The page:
# Magnetism in Coils: Why PD Changes Direction?

• Hannah7h
In summary, the graph depicted the induced emf in a coil when a magnet enters and leaves the coil. The change in direction of the emf is due to the change in magnetic flux through the coil. This change in flux induces an emf in the coil, which then produces a current in the opposite direction to oppose the change. Additionally, when the magnet enters the coil, it induces a North magnetic field in the coil, while when it leaves, it induces a South magnetic field. This is due to Lenz's law, which states that the induced current will always oppose the change that caused it. In the second case, the coil would attract the magnet, and the pole on the coil would be a North pole to oppose

#### Hannah7h This is a graph for a magnet falling through a coil, it shows the p.d induced in the coil (the induced emf) when the magnet enters and then shows the induced emf in the coil when the magnet leaves.
My question is why does the p.d appear to change direction? (i.e why the positive and negative values?)

When the magnet is entering the coil, what is happening to the magnetic flux through the coil? What about when it is leaving the coil? What do you know about induction and its relation to the change in the magnetic flux?

Drakkith said:
When the magnet is entering the coil, what is happening to the magnetic flux through the coil? What about when it is leaving the coil? What do you know about induction and its relation to the change in the magnetic flux?

I know that an emf will be induced in the coil when there is a change in magentic flux, and that if the coil is connected in a closed circuit, a current will also be induced in the coil. I also know that the direction of this current is in such a direction to create a magnetic field which opposes the change that caused the induced current in the first place (Lenz's law). So I guess when the magnet enters the coil, there is a change in magnetic flux which induces an emf in the coil in one direction, and then when the magnet leaves the coil there is another change in flux and it induces an emf in the coil in the opposite direction, hence the positive and negative values? Is this the reason for the +ve and -ve values?

2) Also if the magnet entered the coil with its North pole, there would be a change in flux in the coil, an emf would be induced and then a current would be induced in the coil, which would generate a North magnetic field in the coil, to oppose the motion of the magnet. But I was wondering why, when the magnet leaves the coil, is another North magnetic field generated in the bottom of the coil, i.e. why do the poles on the coil switch? I have attached a picture below to try and show what I'm talking about In the second case, the magnet leaves the coil. How would you have the poles on the coil in order to oppose the magnet leaving the coil? Would you have the coil attract or repel the magnet, in the third drawing?

nasu said:
In the second case, the magnet leaves the coil. How would you have the poles on the coil in order to oppose the magnet leaving the coil? Would you have the coil attract or repel the magnet, in the third drawing?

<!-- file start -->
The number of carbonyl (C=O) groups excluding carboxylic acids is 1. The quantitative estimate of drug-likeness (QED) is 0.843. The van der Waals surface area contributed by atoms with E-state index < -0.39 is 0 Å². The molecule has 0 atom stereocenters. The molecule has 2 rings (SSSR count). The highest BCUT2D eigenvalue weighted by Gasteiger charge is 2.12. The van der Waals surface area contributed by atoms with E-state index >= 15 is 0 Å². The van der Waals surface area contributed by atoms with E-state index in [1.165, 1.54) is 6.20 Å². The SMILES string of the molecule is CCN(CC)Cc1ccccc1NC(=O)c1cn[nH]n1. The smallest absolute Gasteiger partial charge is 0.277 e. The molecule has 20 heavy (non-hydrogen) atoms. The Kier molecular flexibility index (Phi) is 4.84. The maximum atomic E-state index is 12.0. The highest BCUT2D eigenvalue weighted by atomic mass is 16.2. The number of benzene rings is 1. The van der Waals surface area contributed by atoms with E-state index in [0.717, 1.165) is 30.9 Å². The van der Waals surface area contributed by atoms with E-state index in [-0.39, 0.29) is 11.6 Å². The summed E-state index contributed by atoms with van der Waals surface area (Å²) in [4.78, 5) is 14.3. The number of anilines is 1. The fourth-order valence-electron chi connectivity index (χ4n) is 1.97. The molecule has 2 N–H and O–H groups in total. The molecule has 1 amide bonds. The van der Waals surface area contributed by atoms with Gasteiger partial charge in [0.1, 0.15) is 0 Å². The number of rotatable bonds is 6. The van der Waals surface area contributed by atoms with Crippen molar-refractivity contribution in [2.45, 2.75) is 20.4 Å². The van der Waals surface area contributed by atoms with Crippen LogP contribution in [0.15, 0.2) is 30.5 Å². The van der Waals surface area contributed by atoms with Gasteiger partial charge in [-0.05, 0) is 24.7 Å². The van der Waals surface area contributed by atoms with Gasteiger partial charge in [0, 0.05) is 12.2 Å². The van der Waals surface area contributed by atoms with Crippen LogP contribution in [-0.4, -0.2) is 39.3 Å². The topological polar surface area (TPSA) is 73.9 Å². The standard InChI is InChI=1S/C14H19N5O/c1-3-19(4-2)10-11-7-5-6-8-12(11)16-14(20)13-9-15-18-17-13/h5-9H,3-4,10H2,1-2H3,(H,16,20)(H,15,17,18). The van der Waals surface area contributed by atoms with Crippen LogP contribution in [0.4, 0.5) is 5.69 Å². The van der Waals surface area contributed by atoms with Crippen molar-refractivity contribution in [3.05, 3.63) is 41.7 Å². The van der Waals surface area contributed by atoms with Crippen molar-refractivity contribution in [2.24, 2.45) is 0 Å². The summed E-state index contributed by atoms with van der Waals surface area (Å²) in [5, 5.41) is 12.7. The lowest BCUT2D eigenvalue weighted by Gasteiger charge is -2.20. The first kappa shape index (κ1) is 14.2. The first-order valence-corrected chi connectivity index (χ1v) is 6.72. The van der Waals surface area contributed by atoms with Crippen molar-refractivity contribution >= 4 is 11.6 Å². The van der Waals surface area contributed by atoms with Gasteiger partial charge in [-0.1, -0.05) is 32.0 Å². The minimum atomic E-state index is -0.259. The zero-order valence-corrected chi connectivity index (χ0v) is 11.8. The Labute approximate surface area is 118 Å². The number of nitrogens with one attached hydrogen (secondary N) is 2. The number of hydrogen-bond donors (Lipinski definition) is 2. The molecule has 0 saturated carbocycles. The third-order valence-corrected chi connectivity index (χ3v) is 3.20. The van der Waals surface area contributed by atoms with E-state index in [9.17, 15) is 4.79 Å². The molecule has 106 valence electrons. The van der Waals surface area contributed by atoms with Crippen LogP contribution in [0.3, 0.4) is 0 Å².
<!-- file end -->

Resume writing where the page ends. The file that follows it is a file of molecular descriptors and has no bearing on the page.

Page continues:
nasu said:
In the second case, the magnet leaves the coil. How would you have the poles on the coil in order to oppose the magnet leaving the coil? Would you have the coil attract or repel the magnet, in the third drawing?

You would have the coil attracting the magnet, therefore the the pole on the coil would be a north pole to attract the south pole of the magnet to oppose its motion. Ah yes I get it now, thank you

## 1. What is the phenomenon of "PD changing direction" in coils?

The phenomenon of "PD changing direction" refers to the change in polarity or direction of the induced voltage in a coil when the magnetic field passing through it is altered. This is a result of Faraday's Law of Induction, which states that a changing magnetic field will induce a voltage in a conductor.

## 2. Why does PD change direction in coils?

PD changes direction in coils due to the interaction between the magnetic field passing through the coil and the electric current flowing through it. When the magnetic field changes, it induces a voltage in the coil in the opposite direction to the current, resulting in a change in the overall direction of the induced voltage.

## 3. How does the number of coil turns affect PD changing direction?

The number of coil turns plays a significant role in the magnitude of the induced voltage and the rate at which it changes direction. More coil turns result in a stronger magnetic field and a higher induced voltage. Additionally, a larger number of coil turns will also result in a slower rate of change in the direction of the induced voltage.

## 4. Can PD change direction without a change in the magnetic field?

No, PD cannot change direction without a change in the magnetic field. As mentioned earlier, PD changing direction is a result of a changing magnetic field according to Faraday's Law of Induction. Without a change in the magnetic field, there would be no induced voltage and therefore no change in direction.

## 5. How is PD changing direction in coils used in practical applications?

The phenomenon of PD changing direction in coils is used in various practical applications, including generators, motors, and transformers. In generators, the direction of PD is constantly changing as the coil rotates in a magnetic field, producing an alternating current. In motors, the direction of the magnetic field is changed to produce motion, and in transformers, the changing magnetic field induces a voltage in a secondary coil, allowing for efficient energy transfer.